Using a credit counseling service will not prevent delinquent accounts from becoming part of your credit history. Although the credit counseling service does not report to any credit reporting agencies, your creditors may report any payments that have been late or missed, or may report that your account is in counseling. Credit services also offer advice and education that may help prevent you from having credit problems in the future.

Two non-profit credit counseling agencies that offer help for debtors who are having trouble are: Consumer Credit Counseling Service: 1-800-642-2227 (or check the white pages of your phone book for the office nearest you.) National Credit Counseling Service: 1-800-388-2227.

Keep in mind that these non-profit organizations differ from credit repair companies. You should never pay an individual or a company to repair your damaged credit rating. If your credit rating has been damaged by late or non-payments, only time and repayment of your debts can repair it. If your credit report contains an error, you can repair it yourself.

Debt Consolidation Loans

If a consumer credit counseling service can not help, you might want to consider a debt consolidation loan. A second mortgage or home equity line of credit might carry a tax advantage you don’t get with credit card interest. However, you use your house as collateral and if you can’t make the payments, you could lose your house.

Debt consolidation loans must be considered very carefully. These loans can be expensive. Home equity loans usually include closing costs and you still have to pay interest, even if it is all or partially tax deductible. Other consolidation loans may carry a higher interest rate than the debts you are paying off. You might think you’re getting a better deal because you are making one payment instead of many, or because the monthly payment on the consolidation loan is less than the combined payments on the bills you were paying off. However, you probably will make that lower payment over a longer period of time than the life of your other debts, and by the time you repay the consolidation loan, you will probably have paid substantially more than your original debt.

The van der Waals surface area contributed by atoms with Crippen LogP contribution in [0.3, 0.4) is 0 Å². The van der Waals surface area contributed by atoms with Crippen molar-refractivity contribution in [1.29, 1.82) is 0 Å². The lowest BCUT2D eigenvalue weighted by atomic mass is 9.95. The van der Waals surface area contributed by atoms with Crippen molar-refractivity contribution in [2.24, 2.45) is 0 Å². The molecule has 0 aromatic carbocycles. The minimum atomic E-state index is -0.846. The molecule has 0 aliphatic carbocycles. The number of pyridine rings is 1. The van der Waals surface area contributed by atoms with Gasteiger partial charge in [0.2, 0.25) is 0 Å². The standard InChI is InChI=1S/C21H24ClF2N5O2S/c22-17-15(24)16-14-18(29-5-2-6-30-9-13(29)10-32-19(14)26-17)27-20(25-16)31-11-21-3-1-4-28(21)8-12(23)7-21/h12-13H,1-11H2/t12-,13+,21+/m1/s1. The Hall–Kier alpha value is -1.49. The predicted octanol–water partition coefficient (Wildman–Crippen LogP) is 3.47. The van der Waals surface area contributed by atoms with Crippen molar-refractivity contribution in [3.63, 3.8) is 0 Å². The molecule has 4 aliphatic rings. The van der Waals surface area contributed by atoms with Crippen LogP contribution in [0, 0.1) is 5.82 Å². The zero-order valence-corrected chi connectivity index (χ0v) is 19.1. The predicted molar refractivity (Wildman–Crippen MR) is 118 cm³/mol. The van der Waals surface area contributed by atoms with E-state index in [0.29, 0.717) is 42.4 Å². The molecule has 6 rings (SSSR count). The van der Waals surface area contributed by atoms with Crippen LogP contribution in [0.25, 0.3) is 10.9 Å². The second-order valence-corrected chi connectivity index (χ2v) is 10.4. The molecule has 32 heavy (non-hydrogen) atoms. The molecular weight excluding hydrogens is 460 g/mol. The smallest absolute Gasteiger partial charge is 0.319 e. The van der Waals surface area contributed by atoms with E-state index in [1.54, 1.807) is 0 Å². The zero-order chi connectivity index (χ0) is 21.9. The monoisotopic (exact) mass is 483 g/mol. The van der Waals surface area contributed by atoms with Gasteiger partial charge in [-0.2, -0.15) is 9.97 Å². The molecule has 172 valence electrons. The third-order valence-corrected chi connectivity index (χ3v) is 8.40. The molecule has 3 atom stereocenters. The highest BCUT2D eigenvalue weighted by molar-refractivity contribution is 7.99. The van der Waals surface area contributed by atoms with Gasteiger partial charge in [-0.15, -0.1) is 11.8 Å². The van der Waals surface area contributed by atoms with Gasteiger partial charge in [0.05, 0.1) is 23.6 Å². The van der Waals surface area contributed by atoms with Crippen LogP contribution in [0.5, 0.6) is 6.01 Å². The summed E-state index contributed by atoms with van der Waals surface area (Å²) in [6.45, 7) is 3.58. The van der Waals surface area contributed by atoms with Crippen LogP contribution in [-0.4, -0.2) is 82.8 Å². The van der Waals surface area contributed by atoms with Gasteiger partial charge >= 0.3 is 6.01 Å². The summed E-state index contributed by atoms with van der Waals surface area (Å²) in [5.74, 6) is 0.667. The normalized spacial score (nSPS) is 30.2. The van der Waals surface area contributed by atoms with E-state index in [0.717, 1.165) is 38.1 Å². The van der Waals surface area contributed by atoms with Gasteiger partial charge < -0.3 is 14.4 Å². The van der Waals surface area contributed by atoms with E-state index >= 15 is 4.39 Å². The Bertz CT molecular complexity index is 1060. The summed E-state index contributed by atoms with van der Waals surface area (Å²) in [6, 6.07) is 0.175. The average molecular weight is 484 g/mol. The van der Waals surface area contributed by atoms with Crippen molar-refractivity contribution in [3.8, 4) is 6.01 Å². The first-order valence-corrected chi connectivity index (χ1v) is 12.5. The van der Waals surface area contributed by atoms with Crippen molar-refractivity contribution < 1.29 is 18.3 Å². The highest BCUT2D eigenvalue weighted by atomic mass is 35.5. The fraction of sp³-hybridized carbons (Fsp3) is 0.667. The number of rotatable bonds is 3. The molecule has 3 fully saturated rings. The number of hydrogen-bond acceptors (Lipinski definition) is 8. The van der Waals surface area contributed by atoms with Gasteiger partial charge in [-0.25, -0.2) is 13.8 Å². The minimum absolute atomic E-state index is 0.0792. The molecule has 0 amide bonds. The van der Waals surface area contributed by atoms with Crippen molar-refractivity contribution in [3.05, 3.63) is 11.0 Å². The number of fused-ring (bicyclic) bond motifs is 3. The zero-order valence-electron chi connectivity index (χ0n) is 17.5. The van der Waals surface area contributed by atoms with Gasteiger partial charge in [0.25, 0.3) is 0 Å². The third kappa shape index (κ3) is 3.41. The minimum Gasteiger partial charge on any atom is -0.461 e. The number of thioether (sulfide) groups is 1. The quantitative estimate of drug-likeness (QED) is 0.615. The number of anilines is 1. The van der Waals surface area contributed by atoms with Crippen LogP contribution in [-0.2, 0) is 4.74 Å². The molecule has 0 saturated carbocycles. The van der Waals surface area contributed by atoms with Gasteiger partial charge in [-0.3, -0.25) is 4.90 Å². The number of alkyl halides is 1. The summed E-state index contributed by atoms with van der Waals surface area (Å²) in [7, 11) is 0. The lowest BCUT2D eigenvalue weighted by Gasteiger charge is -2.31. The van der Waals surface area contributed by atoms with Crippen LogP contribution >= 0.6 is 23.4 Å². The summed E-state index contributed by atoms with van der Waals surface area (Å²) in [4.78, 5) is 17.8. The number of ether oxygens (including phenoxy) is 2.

Bankruptcy

Record numbers of consumers are filing for bankruptcy. For some people that is the best step to take. Although you may lose some of your assets and you may be viewed as a serious credit risk for a number of years, bankruptcy is designed to allow people to get a fresh start. If the other options you have considered will not resolve your problem, you might need to consider this option. Credit counseling services or your local cooperative extension office can provide you with some basic information about bankruptcy, but eventually you will need to talk to a lawyer who is a bankruptcy specialist if you want to consider fully this option.

The Future

Once you have resolved your current credit problem, you will have to work hard to make sure you avoid credit problems in the future. Develop a budget and stick to it. Save money for emergencies. Don’t use credit cards impulsively. And if you find yourself becoming overburdened, try to remedy the situation right away before your credit problem mushrooms.

Dec. 2009

Maryland Attorney General's Consumer Protection Division
Consumer hotline: (410) 528-8662 or 1 (888) 743-0023 toll-free

 
 

Attorney General of Maryland 1 (888) 743-0023 toll-free / TDD: (410) 576-6372